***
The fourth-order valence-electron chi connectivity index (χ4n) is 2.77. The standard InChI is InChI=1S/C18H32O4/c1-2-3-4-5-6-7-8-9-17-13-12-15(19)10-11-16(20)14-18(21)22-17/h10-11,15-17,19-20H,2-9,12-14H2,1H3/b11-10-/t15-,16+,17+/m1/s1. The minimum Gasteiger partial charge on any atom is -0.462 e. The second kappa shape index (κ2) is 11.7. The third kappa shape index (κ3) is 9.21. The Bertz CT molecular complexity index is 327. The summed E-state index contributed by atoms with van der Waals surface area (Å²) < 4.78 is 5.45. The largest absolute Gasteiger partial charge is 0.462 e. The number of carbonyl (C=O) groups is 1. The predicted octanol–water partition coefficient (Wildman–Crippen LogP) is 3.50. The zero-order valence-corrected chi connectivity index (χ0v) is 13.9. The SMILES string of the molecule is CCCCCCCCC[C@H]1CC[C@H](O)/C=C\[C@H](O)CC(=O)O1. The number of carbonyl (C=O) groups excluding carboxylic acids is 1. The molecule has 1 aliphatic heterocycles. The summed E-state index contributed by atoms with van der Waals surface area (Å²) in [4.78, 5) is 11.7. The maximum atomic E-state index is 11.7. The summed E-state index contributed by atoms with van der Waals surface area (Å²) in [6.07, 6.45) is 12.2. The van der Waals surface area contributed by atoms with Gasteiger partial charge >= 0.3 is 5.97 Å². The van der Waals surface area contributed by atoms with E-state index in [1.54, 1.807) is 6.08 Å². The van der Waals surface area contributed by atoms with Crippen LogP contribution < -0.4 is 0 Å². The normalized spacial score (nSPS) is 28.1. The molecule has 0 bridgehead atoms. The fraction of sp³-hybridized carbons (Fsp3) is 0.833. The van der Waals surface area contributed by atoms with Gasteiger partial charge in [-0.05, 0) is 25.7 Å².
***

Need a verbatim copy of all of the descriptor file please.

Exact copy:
The fourth-order valence-electron chi connectivity index (χ4n) is 2.77. The standard InChI is InChI=1S/C18H32O4/c1-2-3-4-5-6-7-8-9-17-13-12-15(19)10-11-16(20)14-18(21)22-17/h10-11,15-17,19-20H,2-9,12-14H2,1H3/b11-10-/t15-,16+,17+/m1/s1. The minimum Gasteiger partial charge on any atom is -0.462 e. The second kappa shape index (κ2) is 11.7. The third kappa shape index (κ3) is 9.21. The Bertz CT molecular complexity index is 327. The summed E-state index contributed by atoms with van der Waals surface area (Å²) < 4.78 is 5.45. The largest absolute Gasteiger partial charge is 0.462 e. The number of carbonyl (C=O) groups is 1. The predicted octanol–water partition coefficient (Wildman–Crippen LogP) is 3.50. The zero-order valence-corrected chi connectivity index (χ0v) is 13.9. The SMILES string of the molecule is CCCCCCCCC[C@H]1CC[C@H](O)/C=C\[C@H](O)CC(=O)O1. The number of carbonyl (C=O) groups excluding carboxylic acids is 1. The molecule has 1 aliphatic heterocycles. The summed E-state index contributed by atoms with van der Waals surface area (Å²) in [4.78, 5) is 11.7. The maximum atomic E-state index is 11.7. The summed E-state index contributed by atoms with van der Waals surface area (Å²) in [6.07, 6.45) is 12.2. The van der Waals surface area contributed by atoms with Gasteiger partial charge >= 0.3 is 5.97 Å². The van der Waals surface area contributed by atoms with E-state index in [1.54, 1.807) is 6.08 Å². The van der Waals surface area contributed by atoms with Crippen LogP contribution < -0.4 is 0 Å². The normalized spacial score (nSPS) is 28.1. The molecule has 0 bridgehead atoms. The fraction of sp³-hybridized carbons (Fsp3) is 0.833. The van der Waals surface area contributed by atoms with Gasteiger partial charge in [-0.05, 0) is 25.7 Å².